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Travis County to call tax rate election to expand child care, after-school programs

Four kids play with wooden blocks on a gray mat on the floor.
Patricia Lim
KUT News
An estimated 2,000 children in Travis County don't have access to child care.

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Travis County residents could vote on a tax rate increase in November that would be used to expand access to early childhood care and after-school and summer services for low-income families.

A ballot referendum was approved by Travis County commissioners Tuesday.

The measure would ask voters to approve a 2.5 cent increase per $100 of a home's value. That would amount to about $123 annually for the average homeowner.

If approved, the increase would generate nearly $77 million. The money would be used to increase the number of spots available for children in early childhood, after-school and summer programs, as well as expand care outside the typical 9-to-5 day.

The county said the money raised through the measure would go toward increasing scholarships to families in need of assistance and incentivizing businesses to offer child care stipends to their workforce.

County Judge Andy Brown said an estimated 2,000 children under 3 in Travis County are without access to child care right now, and there is a nearly two-year-long wait for families seeking a child care stipend.

“As members of Travis County Commissioners Court, we hear frequently from families who are struggling to meet just those basic needs," Brown said. "That's why we are taking this next big step so we can alleviate this financial burden for working families and ensure that every child – regardless of socioeconomic status – has access to the nurturing care they deserve.”

David Smith, CEO of the United Way for Greater Austin, said that increasing access to early childhood development helps families thrive. Children who have access to quality after-school and summer programming are more successful in school later on. These programs also help them develop strong social skills and build healthy relationships. They even lead to higher graduation rates and earning potential.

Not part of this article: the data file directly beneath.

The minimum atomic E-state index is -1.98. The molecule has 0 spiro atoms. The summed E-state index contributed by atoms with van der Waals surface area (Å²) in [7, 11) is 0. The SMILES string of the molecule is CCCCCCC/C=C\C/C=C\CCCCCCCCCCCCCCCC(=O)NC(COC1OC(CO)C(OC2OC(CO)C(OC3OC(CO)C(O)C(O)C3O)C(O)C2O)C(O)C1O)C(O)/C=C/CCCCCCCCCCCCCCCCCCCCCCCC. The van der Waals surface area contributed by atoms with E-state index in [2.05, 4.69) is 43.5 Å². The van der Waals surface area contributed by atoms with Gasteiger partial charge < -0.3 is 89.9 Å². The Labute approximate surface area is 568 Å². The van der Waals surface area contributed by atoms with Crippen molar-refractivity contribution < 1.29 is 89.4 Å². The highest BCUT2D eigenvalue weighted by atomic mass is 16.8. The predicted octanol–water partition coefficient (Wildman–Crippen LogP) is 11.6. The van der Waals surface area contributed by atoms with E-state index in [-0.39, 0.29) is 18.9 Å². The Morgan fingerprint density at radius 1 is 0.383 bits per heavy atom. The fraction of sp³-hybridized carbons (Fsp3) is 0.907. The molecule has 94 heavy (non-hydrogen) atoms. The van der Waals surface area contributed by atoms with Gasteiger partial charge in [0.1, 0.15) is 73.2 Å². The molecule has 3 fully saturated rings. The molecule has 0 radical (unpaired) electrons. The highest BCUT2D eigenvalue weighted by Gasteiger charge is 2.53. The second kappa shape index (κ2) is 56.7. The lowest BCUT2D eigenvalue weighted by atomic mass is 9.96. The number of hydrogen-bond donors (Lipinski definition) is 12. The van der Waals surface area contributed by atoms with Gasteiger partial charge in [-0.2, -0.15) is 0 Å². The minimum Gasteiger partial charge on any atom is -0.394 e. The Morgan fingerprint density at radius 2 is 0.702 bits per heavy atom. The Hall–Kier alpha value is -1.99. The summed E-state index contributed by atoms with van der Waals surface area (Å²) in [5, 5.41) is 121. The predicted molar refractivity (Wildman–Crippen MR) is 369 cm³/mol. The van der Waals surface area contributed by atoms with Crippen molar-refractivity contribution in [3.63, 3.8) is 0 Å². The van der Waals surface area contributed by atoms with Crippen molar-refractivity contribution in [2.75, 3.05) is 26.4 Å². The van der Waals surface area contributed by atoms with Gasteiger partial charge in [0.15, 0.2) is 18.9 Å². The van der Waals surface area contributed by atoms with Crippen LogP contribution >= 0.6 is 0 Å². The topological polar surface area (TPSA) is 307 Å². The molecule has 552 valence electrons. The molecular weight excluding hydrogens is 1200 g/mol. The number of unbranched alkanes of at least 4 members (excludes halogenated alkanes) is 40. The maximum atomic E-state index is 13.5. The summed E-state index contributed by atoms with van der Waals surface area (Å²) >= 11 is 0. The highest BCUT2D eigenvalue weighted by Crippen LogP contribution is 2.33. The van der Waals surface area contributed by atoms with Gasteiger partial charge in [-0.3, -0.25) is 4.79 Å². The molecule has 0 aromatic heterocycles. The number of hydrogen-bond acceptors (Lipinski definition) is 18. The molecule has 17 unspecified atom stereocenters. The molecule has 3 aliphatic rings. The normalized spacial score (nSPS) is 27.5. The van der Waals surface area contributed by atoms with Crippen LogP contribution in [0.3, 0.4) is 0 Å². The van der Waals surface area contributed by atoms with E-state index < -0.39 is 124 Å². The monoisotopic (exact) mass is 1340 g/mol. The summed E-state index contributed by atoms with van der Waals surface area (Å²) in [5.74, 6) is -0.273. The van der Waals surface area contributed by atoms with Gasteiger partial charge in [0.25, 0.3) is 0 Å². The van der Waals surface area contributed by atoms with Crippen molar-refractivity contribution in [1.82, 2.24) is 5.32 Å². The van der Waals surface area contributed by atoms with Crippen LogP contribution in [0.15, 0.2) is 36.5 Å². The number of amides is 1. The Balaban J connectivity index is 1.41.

“The data is clear,” Smith said. “Those investments pay off. When we invest in our kids everything we don't want goes down, and everything we do want goes up.”

But most of all, Smith and other supporters of this effort said, increased access to affordable, quality child care allows parents to return to the workforce or enroll in skills-training opportunities that lead to good-paying jobs.

Tamitha Blackmon, founder and owner of the Nehemiah School, said the additional funding would go a long way for many child care providers in Austin.

“Without this sustainable funding, we would probably just wither away and start closing different facilities,” she said. “We have support but there is still a lot of work to do on this ballot initiative. … We need to have everyone in our community come out and support us.”

Smith said programs that pay for early childhood development have been successful in other cities. For example, San Antonio residents voted to create Pre-K 4 SA in 2012, which served 1,500 4-year-olds in its first two years. In 2020, San Antonio voters approved the program for another eight years. The program also now offers classes for 3-year-olds. Kids in these programs had higher test scores, according to the Pre-K 4 SA website.

Austin and Travis County have been working to invest in affordable child care in recent years. In October, the city changed its land rules to allow child care centers to operate almost anywhere in the city. The city also eliminated property taxes for some child care operators.

The Commissioners Court still has to call for an election, which is expected to happen later this summer. Election Day is Nov. 5.

Clarification: This story was updated to clarify that the 2,000 children without access to child care are under 3 years old.

Luz Moreno-Lozano is the Austin City Hall reporter at KUT. Got a tip? Email her at Follow her on X @LuzMorenoLozano.
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